Clojure and DynamoDB with Faraday, Part 4

Update and friends

This is the final part of the series where I convert Amazon’s Getting Started to Clojure with Faraday. If you’ve just arrived, the previous parts were:

This part will correspond to steps 7 and 8 of the Getting Started guide. Let’s move on to updating and deleting data!

Clojure and DynamoDB with Faraday, Part 3

Welcome back

In part 1 we went over the basic table creation operations, as well as writing data, and on part 2 we looked at getting, querying and scanning data.

We’ve only been working with the primary key so far, but often we’ll want to get data using a secondary index. On this part we’ll follow step 6 of Amazon’s Getting Started. We’ll see how to create, query and scan them, as well as how Faraday handles these asynchronous calls.

Clojure and DynamoDB with Faraday, Part 2

The story so far

On Part 1 we went over the basic operations - creating a table, checking its status, getting data in and performing a simple retrieval.

We’ll now look into various ways of retrieving items, including querying, scanning, and using projections to get only a few properties.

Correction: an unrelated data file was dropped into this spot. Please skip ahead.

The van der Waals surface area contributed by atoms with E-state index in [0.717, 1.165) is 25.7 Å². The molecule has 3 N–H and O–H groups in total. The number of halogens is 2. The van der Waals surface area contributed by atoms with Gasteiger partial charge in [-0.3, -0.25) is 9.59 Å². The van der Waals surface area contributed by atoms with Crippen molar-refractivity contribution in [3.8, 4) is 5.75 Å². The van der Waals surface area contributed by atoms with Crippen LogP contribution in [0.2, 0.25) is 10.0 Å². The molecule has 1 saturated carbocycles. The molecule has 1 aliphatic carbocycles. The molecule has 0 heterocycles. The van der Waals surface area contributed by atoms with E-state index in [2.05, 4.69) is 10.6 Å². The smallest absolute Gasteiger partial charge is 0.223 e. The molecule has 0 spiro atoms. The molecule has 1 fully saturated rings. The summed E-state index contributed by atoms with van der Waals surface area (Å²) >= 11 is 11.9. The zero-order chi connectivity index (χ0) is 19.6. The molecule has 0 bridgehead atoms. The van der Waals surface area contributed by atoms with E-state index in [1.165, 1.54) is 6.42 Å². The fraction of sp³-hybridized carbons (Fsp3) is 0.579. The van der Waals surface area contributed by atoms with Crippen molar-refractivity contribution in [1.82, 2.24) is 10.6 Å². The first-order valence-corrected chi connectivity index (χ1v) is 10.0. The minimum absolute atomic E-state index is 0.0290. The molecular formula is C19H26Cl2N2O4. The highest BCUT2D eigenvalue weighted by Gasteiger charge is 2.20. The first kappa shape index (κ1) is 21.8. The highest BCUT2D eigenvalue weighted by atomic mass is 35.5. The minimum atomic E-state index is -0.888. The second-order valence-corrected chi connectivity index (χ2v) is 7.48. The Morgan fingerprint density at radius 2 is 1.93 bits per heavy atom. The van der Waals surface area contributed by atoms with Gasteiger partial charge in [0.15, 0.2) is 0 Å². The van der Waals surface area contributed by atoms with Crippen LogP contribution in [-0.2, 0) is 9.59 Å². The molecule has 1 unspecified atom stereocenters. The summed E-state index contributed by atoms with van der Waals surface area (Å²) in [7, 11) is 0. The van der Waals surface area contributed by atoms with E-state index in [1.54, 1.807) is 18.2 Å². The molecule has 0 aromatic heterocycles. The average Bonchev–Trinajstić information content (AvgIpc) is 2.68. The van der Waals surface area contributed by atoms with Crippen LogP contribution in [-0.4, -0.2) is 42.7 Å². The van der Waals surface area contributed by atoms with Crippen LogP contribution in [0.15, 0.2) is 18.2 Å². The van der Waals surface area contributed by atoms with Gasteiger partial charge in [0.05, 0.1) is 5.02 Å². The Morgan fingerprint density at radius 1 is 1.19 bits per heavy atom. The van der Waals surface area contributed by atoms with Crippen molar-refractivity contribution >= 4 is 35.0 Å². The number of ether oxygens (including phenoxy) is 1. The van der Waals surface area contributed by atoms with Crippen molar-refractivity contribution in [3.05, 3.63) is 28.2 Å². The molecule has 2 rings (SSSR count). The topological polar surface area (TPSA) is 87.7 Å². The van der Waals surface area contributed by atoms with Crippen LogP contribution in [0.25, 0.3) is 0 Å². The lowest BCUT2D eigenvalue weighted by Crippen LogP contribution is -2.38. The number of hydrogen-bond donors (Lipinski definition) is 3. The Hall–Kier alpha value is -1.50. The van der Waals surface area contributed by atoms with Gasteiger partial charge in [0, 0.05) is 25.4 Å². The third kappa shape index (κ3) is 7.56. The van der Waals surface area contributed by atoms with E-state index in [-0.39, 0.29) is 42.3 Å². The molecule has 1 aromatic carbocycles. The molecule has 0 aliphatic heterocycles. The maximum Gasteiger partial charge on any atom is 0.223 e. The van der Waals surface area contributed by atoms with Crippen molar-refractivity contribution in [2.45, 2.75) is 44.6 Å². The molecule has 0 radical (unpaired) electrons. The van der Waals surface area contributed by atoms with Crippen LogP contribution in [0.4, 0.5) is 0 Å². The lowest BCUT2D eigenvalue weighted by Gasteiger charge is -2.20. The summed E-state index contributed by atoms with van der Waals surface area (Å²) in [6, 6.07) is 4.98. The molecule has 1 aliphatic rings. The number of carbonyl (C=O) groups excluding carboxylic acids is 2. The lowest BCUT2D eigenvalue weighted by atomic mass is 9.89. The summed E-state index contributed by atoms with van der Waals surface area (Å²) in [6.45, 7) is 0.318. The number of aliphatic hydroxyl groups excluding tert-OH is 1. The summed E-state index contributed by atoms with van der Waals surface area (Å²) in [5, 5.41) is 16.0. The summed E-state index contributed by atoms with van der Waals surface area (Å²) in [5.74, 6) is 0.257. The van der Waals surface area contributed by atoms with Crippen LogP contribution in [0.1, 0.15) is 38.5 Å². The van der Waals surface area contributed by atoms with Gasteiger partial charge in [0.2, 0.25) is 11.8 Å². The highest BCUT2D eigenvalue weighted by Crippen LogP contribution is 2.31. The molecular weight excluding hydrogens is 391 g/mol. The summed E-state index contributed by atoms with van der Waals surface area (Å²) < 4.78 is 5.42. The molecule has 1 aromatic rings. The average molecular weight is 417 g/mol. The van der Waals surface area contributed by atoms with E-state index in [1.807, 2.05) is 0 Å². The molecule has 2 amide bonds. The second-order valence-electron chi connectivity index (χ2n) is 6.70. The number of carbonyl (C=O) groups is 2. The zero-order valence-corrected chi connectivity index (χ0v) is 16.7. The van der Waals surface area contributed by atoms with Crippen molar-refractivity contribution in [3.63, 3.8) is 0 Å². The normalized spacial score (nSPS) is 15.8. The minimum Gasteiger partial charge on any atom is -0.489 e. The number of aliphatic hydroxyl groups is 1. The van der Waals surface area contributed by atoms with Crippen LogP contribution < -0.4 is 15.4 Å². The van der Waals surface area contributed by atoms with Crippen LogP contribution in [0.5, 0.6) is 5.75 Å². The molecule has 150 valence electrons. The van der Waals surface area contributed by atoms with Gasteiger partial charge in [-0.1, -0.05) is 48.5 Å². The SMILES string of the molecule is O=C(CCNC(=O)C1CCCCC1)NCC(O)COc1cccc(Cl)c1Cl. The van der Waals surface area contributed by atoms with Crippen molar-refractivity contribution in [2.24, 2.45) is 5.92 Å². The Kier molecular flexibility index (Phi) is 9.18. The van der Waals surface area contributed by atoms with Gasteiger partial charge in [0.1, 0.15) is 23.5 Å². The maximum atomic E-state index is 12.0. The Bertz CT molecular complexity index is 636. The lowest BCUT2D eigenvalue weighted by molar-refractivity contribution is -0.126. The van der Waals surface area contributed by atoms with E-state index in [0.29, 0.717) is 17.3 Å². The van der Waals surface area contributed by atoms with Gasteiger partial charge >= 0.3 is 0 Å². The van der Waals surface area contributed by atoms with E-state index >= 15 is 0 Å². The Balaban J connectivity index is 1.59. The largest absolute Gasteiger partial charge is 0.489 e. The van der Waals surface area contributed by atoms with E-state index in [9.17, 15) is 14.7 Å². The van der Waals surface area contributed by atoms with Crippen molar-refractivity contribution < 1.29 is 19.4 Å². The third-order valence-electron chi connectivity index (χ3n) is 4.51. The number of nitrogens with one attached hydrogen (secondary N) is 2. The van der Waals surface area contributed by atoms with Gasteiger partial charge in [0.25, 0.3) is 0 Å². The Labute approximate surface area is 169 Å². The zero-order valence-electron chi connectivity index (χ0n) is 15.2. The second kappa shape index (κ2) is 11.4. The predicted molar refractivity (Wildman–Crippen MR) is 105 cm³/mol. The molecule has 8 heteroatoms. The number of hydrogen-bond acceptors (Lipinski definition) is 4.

This assumes you’ve already completed part 1, since we’ll be using the data we added. As a reminder, I’m following the Javascript examples on basic DynamoDB operations, since they are the ones where the data set-up will more closely match Clojure. You may want to follow along for extra explanations and for comparison purposes.

Clojure and DynamoDB with Faraday, Part 1

DynamoDB and Clojure

There are two main options of accessing DynamoDB in Clojure right now - Amazonica, which provides a Clojure client through reflection that’s comprehensive but a direct translation of Amazon’s; and Faraday, which does not take the reflection approach and provides a simpler, more succinct access than one would otherwise get.

Both have a paucity of examples. Amazonica can probably better get away with it since it gets to piggy-back on the AWS examples out there, but Faraday’s tests have been growing and can double as examples.

I started with Faraday, since its more concise API was more appealing and I liked its reasonable defaults. In the process, I’ve added some missing functionality, expanded tests, and noticed that the examples from Amazon’s Getting Started tutorial weren’t fully covered.

Let’s fix that.

Tropology performance: PostgreSQL vs Neo4j

Or, apples vs. papaya salad.

Short version: I’ve moved Tropology to PostgreSQL for performance reasons, and because after some evaluation, Neo4j wasn’t as good a fit as it seemed at first blush.

You may want to start by catching up with the other Tropology articles.

All done?